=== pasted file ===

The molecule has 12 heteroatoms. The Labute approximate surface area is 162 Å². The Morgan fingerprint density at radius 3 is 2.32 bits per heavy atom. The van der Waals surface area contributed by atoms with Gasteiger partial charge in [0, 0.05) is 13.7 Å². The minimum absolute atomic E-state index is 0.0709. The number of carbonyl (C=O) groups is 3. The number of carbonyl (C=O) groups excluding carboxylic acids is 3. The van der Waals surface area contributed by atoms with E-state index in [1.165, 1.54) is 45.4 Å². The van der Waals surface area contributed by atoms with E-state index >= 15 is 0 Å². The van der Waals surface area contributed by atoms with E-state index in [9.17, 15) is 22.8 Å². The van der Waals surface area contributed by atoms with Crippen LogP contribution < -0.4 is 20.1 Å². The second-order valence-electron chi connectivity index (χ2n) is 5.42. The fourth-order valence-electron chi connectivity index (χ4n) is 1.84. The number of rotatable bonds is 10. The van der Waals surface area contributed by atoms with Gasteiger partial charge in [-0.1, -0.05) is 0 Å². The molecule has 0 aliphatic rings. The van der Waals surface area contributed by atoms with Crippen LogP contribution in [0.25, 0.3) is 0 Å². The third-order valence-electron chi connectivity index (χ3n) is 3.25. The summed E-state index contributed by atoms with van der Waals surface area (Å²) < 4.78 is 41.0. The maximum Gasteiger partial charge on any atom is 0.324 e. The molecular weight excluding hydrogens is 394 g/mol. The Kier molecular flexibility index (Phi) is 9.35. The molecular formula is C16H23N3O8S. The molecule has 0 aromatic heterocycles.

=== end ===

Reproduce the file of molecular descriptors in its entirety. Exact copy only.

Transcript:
The molecule has 12 heteroatoms. The Labute approximate surface area is 162 Å². The Morgan fingerprint density at radius 3 is 2.32 bits per heavy atom. The van der Waals surface area contributed by atoms with Gasteiger partial charge in [0, 0.05) is 13.7 Å². The minimum absolute atomic E-state index is 0.0709. The number of carbonyl (C=O) groups is 3. The number of carbonyl (C=O) groups excluding carboxylic acids is 3. The van der Waals surface area contributed by atoms with E-state index in [1.165, 1.54) is 45.4 Å². The van der Waals surface area contributed by atoms with E-state index >= 15 is 0 Å². The van der Waals surface area contributed by atoms with E-state index in [9.17, 15) is 22.8 Å². The van der Waals surface area contributed by atoms with Crippen LogP contribution < -0.4 is 20.1 Å². The second-order valence-electron chi connectivity index (χ2n) is 5.42. The fourth-order valence-electron chi connectivity index (χ4n) is 1.84. The number of rotatable bonds is 10. The van der Waals surface area contributed by atoms with Gasteiger partial charge in [-0.1, -0.05) is 0 Å². The molecule has 0 aliphatic rings. The van der Waals surface area contributed by atoms with Crippen LogP contribution in [0.25, 0.3) is 0 Å². The third-order valence-electron chi connectivity index (χ3n) is 3.25. The summed E-state index contributed by atoms with van der Waals surface area (Å²) < 4.78 is 41.0. The maximum Gasteiger partial charge on any atom is 0.324 e. The molecular weight excluding hydrogens is 394 g/mol. The Kier molecular flexibility index (Phi) is 9.35. The molecular formula is C16H23N3O8S. The molecule has 0 aromatic heterocycles.